Today's Supreme Court decision has once again left Texas' legislative future up in the air. Just 11 days after oral arguments, the Court has issued a per curiam opinion rejecting interim redistricting maps drawn by a panel of federal judges.
The interim set of Texas redistricting maps affects voting for the State Legislature and the House of Representatives. They are believed to increase the power of Hispanic voters and help Democratic candidates.
This is contrary to the state-drawn maps, which favor Republicans.
The controversy surrounding Texas' redistricting maps started earlier this year, when the state redrew its electoral maps to reflect population growth. Texas is subject to Section 5 of the Voting Rights Act and is thus required to get "preclearance" for all voting-related changes.
The Justice Department challenged Texas' redistricting maps and refused to grant preclearance. At the same time, another group challenged the maps under Section 2 of the Voting Rights Act, claiming the new maps discriminated against Latinos and African-Americans.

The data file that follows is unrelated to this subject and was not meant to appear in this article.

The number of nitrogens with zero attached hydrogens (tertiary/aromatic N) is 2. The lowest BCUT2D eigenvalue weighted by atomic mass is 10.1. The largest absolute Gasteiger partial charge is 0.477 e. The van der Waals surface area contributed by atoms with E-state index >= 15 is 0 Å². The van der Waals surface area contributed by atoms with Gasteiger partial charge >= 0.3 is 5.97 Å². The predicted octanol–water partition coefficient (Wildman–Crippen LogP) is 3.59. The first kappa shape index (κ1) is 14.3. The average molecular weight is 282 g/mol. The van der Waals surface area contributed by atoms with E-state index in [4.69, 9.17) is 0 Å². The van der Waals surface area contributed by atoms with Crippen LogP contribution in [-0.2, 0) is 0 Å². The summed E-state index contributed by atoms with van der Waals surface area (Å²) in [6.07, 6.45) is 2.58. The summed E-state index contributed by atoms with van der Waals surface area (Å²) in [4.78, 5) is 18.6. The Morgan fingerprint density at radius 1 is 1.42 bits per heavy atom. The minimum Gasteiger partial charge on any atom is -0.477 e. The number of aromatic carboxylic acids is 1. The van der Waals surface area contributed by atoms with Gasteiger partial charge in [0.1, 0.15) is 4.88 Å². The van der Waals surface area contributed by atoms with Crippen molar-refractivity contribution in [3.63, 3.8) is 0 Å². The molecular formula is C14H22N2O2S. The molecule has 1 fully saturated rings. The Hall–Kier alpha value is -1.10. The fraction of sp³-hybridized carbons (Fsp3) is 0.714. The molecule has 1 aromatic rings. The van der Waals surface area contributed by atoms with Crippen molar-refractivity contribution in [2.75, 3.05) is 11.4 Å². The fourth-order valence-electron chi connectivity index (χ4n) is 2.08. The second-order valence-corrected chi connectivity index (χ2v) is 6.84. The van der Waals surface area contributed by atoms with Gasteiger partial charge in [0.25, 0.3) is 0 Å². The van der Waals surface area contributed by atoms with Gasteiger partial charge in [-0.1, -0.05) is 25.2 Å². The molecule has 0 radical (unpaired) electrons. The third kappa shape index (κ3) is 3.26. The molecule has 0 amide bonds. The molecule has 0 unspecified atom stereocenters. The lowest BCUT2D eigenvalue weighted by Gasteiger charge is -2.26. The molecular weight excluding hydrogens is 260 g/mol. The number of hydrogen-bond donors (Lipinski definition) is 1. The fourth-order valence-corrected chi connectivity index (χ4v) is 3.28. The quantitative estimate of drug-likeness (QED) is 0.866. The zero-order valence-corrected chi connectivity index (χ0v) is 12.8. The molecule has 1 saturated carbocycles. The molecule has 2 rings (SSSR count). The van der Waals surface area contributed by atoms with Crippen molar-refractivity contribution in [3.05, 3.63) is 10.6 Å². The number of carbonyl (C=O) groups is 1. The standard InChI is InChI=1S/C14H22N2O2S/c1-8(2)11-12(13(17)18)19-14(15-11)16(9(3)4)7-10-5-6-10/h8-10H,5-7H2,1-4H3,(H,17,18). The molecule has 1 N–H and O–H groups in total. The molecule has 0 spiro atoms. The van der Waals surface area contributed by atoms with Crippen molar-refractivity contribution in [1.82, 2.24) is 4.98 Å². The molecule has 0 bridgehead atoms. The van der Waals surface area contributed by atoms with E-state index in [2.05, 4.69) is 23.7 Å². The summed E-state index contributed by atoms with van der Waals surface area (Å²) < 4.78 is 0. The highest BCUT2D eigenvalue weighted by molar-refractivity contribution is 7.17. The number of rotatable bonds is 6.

The second case was being heard by a 3-judge panel in San Antonio. With no end in sight and primaries quickly approaching, that panel was tasked with creating an interim electoral map. That map -- at issue in this Supreme Court case -- was quite different from the one written by the state.
Today, the Supreme Court admonished the panel for failing to "take guidance from the state's recently enacted plan." The judges should not have ignored "the policy judgments [the plan] reflects."
Only the valid, non-discriminatory policy judgments, of course.
The 3-judge panel must now redraw the interim Texas redistricting maps by February 1. That is the deadline imposed by state officials, who have already moved primaries to April.
- Supreme Court Sends Interim Texas Maps to the Trash Heap (Wall Street Journal)
- The Voting Rights Act of 1965 - Overview (FindLaw)
- Redistricting Woes Continue to Spread (FindLaw's Law & Daily Life)